// position the dragElem (element's start position + mouse delta)
      .setStyle('top', elemStartPos.y + (mousePos.y - mouseStartPos.y) + 'px')
      .setStyle('left', elemStartPos.x + (mousePos.x - mouseStartPos.x) + 'px');

   function mouseUp(e)
      // instruct Gimme to stop capturing mouse events

      // prevent the mouseup event from propagating

      // remove the mousemove and mouseup handlers
      .removeEvent('mousemove', mouseMove)
      .removeEvent('mouseup', mouseUp);

   function stopEvent(e)

Before I get into an explanation of the code, the following note is significant:

The current version of Gimme (Belisar) doesn't offer Gimme.Events.captureMouse(..). This capability is new to Gimme (Caspian) which is currently in a pre-release state. You can access Caspian now by visiting the Source Code Section on the Gimme Codeplex site, or you can wait for the official release of Caspian, which should be sometime in late January.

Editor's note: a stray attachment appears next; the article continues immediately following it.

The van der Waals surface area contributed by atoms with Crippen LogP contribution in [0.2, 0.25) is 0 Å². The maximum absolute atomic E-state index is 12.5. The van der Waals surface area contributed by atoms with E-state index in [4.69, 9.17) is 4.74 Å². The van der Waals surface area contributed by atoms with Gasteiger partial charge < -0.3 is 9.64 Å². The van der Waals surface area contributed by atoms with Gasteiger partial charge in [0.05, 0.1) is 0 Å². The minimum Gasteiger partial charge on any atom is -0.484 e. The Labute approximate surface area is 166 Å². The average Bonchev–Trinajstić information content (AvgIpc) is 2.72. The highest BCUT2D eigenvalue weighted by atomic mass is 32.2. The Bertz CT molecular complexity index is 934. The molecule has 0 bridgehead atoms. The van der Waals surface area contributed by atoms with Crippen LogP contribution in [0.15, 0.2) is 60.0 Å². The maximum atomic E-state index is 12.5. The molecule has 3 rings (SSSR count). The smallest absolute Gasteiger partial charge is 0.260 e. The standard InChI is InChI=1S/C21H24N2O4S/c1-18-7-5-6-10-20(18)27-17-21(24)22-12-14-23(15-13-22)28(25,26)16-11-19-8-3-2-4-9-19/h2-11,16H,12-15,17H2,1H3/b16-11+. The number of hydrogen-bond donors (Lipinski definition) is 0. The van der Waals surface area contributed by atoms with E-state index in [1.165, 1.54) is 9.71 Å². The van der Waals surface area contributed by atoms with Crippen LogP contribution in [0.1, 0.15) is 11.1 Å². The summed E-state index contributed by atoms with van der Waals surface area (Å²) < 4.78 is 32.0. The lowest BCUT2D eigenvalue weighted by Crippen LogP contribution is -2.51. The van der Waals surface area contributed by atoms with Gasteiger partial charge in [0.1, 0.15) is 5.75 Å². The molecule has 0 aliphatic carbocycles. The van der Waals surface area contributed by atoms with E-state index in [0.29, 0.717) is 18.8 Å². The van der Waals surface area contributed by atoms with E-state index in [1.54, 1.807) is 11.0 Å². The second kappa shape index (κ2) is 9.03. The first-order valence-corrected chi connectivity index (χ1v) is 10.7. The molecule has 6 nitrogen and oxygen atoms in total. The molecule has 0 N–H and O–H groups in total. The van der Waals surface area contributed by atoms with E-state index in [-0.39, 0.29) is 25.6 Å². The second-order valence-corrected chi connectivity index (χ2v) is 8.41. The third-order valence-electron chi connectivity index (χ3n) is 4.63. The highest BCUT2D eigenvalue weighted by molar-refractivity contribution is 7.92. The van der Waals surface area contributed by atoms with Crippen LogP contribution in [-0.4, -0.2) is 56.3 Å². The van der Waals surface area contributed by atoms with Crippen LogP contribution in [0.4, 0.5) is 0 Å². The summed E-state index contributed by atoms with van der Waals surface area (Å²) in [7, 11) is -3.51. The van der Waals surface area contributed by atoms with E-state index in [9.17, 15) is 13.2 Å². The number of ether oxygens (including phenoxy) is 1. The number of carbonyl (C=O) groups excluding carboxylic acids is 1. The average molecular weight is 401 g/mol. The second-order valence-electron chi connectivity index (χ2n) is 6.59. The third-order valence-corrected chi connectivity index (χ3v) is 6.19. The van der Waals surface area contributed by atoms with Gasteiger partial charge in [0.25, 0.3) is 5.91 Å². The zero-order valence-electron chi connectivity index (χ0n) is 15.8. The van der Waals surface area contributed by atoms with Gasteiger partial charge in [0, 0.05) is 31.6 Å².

If you understand Gimme, the code here is really pretty straight-forward.

A mousedown event starts the drag operation by recording the mouse down position and the element's start position. Then, the mouseMove handler ensures that the element moves along with the mouse delta (delta from the mouse start position). Finally, the mouseUp handler ends the drag operation by removing event handlers that are no longer needed and releasing capture.

We prevent events from propagating (bubbling) in all cases, so that we don't get other elements interfering during a drag operation. And we use Gimme's Gimme.Events.captureMouse(..) capabilities to ensure the the mousemove and mouseup events are directed to the appropriate element. Otherwise we risk some other element "stealing" the mousemove or mouseup away from the intended element.

What does this refer to exactly?

Good question; it's the one thing in the Gimme drag/drop code that I can see tripping people up. The this keyword is somewhat polymorphic in Gimme, so what does it refer to exactly?

The answer is that is depends on context. Most of the time in Gimme, you'll be using this inside of an event handler function. In that case, this refers to the DOM element to which the event was wired up. For example: